One of the highlights of our recent trip to Los Angeles was a new exhibition at the Fashion Institute of Design & Merchandising featuring costumes from films released in 2011. This small but exciting exhibition was really well-organized, featuring costumes from all five films nominated for a 2012 Academy Award: "The Artist" ([pictured] designed by Mark Bridges), "Hugo" (Sandy Powell), "Anonymous" (Lisy Christl), "W.E." (Arianne Phillips) and "Jane Eyre" (Michael O'Connor).
While costumes are often amazing on screen, it is not until you are inches away from them that you see the skill and artistry that goes into something that might not be on screen more than a few minutes. The costumes from "J. Edgar" (Deborah Hopper) appear to be of such quality that you could purchase them today in a fine men's wear store, and those from "Immortals" (Eiko Ishioka) are comprised of various unusual materials that you would never discern on screen. Of the costumes from "Cowboys and Aliens" (Mary Zophres), it is interesting to note two versions of the same outfit: one normal dress and then the same dress after the character had been wounded (now sporting a hole and fake-blood stains).
Costume designing has not always been in the forefront of filmmaking; in the early days of film in New York and Hollywood, actors were required to bring their own clothing making it an expensive occupation for part-time actors. Hedda Hopper, the famous gossip columnist who started out as a bit player, recounts in one of her biographies how she spent rent money on fine clothes in order to beat out other actors for roles of society women. She was never a great actor, but she was certainly clever.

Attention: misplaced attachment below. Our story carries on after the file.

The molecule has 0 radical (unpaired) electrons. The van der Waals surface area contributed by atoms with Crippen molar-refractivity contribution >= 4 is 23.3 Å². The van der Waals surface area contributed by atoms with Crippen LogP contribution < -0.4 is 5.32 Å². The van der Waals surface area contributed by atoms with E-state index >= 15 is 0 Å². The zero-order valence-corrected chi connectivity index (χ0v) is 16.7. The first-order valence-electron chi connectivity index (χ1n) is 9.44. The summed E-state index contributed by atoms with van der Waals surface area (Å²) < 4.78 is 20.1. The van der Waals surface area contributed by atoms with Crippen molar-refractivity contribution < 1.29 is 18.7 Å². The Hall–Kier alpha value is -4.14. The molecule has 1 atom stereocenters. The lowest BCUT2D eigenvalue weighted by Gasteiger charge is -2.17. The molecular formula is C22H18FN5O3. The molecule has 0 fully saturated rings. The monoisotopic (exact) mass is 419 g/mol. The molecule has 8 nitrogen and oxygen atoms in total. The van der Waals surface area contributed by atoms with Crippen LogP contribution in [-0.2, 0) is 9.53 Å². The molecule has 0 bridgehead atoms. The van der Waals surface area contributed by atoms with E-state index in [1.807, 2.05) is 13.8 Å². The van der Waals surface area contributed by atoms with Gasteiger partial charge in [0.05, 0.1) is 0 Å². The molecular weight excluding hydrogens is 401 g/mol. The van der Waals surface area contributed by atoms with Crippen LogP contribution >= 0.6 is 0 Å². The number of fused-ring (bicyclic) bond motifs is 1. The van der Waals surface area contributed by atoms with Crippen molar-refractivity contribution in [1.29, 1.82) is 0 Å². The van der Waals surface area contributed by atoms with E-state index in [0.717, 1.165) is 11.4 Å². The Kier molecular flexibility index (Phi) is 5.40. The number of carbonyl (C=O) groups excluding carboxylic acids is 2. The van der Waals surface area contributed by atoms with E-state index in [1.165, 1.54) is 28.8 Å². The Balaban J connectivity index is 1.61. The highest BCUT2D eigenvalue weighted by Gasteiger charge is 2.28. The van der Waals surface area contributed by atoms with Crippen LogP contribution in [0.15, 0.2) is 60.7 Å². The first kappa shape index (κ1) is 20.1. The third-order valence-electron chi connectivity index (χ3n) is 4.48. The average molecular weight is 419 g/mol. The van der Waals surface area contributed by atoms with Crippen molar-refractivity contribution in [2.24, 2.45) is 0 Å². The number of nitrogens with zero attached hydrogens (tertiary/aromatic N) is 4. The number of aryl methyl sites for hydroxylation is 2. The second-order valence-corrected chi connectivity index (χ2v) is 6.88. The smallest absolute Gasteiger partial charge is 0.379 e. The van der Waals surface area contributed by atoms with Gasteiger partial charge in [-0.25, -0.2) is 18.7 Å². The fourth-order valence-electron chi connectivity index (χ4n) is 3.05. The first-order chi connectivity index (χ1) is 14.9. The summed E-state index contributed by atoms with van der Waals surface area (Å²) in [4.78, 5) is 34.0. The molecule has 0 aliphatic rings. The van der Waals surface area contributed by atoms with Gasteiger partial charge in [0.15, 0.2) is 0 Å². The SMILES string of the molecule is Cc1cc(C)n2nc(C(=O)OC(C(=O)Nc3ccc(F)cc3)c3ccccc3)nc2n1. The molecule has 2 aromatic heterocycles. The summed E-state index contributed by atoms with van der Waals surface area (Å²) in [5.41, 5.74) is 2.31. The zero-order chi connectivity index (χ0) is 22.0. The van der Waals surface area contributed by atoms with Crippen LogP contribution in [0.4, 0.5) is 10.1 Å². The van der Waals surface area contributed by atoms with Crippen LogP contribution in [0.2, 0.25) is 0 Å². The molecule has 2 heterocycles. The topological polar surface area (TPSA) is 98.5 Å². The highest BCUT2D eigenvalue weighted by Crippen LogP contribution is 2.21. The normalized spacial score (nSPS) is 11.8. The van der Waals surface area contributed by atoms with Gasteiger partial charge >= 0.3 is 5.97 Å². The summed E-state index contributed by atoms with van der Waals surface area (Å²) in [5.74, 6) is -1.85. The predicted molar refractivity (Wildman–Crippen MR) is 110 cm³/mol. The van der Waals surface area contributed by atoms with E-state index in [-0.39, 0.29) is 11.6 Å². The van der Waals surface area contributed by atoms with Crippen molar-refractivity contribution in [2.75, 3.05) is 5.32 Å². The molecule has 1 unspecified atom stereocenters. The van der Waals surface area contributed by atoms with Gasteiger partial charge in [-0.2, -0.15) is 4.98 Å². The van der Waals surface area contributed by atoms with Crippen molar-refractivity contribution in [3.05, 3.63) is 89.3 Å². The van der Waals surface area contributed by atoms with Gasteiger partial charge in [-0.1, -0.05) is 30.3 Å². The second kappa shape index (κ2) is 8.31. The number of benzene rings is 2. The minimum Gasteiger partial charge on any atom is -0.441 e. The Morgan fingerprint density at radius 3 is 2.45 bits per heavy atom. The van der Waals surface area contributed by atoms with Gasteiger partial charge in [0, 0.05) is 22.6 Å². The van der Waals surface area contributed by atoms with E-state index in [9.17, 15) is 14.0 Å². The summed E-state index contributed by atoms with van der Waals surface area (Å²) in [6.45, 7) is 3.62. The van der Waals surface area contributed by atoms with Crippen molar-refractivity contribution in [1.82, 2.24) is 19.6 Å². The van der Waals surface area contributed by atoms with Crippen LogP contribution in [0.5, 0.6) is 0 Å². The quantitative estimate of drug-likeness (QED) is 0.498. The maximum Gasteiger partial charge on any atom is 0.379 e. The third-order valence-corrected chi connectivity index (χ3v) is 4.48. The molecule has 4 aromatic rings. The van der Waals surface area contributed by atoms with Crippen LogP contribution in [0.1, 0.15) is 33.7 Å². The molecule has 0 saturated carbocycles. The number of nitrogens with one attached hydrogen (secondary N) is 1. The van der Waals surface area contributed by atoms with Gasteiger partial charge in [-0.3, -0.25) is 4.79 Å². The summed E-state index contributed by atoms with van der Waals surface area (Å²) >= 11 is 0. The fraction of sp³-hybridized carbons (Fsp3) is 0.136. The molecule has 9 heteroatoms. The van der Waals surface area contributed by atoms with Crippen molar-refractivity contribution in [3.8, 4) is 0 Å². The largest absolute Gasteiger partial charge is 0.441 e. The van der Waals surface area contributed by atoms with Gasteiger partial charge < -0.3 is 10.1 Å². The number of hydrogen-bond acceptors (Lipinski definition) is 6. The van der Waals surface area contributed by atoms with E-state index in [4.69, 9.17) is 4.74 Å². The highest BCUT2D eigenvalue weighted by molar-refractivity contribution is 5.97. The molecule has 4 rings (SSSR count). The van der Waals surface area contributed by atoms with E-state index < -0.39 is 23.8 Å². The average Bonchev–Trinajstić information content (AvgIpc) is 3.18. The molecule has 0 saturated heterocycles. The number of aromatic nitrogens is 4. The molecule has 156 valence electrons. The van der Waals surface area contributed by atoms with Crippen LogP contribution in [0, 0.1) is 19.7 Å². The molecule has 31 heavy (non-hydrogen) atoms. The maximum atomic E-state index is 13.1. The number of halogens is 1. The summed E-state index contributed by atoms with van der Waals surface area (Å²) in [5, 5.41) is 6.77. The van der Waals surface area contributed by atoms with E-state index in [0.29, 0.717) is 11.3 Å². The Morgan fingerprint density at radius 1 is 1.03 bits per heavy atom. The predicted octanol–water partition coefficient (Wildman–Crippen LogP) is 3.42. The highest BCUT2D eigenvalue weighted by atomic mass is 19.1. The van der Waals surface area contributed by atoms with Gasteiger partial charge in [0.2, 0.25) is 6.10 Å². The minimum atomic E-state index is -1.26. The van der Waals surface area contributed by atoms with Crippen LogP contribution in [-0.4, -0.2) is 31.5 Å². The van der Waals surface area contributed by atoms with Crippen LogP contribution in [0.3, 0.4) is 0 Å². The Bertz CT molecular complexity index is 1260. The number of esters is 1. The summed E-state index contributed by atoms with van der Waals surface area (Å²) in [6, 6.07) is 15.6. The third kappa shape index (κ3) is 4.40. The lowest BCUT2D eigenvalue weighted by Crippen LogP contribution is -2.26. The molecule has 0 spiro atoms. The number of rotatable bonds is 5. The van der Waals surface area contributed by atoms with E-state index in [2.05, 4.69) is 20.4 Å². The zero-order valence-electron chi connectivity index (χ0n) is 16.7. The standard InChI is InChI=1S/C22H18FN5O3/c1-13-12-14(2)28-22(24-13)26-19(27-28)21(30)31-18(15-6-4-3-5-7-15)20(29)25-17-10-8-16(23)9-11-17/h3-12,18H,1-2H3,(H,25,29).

Over time, creating costumes for film became an important art; but it was not until 1949 that costume designs were honored by the Academy of Motion Picture Arts and Sciences (for films made in 1948). This means many superior examples of costume design were never recognized by the Academy -- including "Showboat" (1936, designed by Doris Zinkeisen), "Gone with the Wind" (Walter Plunkett), "The Wizard of Oz" (Adrian) and "Yankee Doodle Dandy" (Milo Anderson).
Although he never won an Oscar, Adrian is represented at FIDM: In addition to costumes from current films, the exhibition also features items from Hollywood's history worn by stars including Jean Harlow (dance shorts from "Reckless" designed by Adrian), Fred Astaire, William Farnum, Mabel Normand, Rudolph Valentino and Mae West.
The exhibition is free to the public and runs through 28 April at the Fashion Institute of Design & Merchandising in Los Angeles, California.
You can read more about the exhibition here.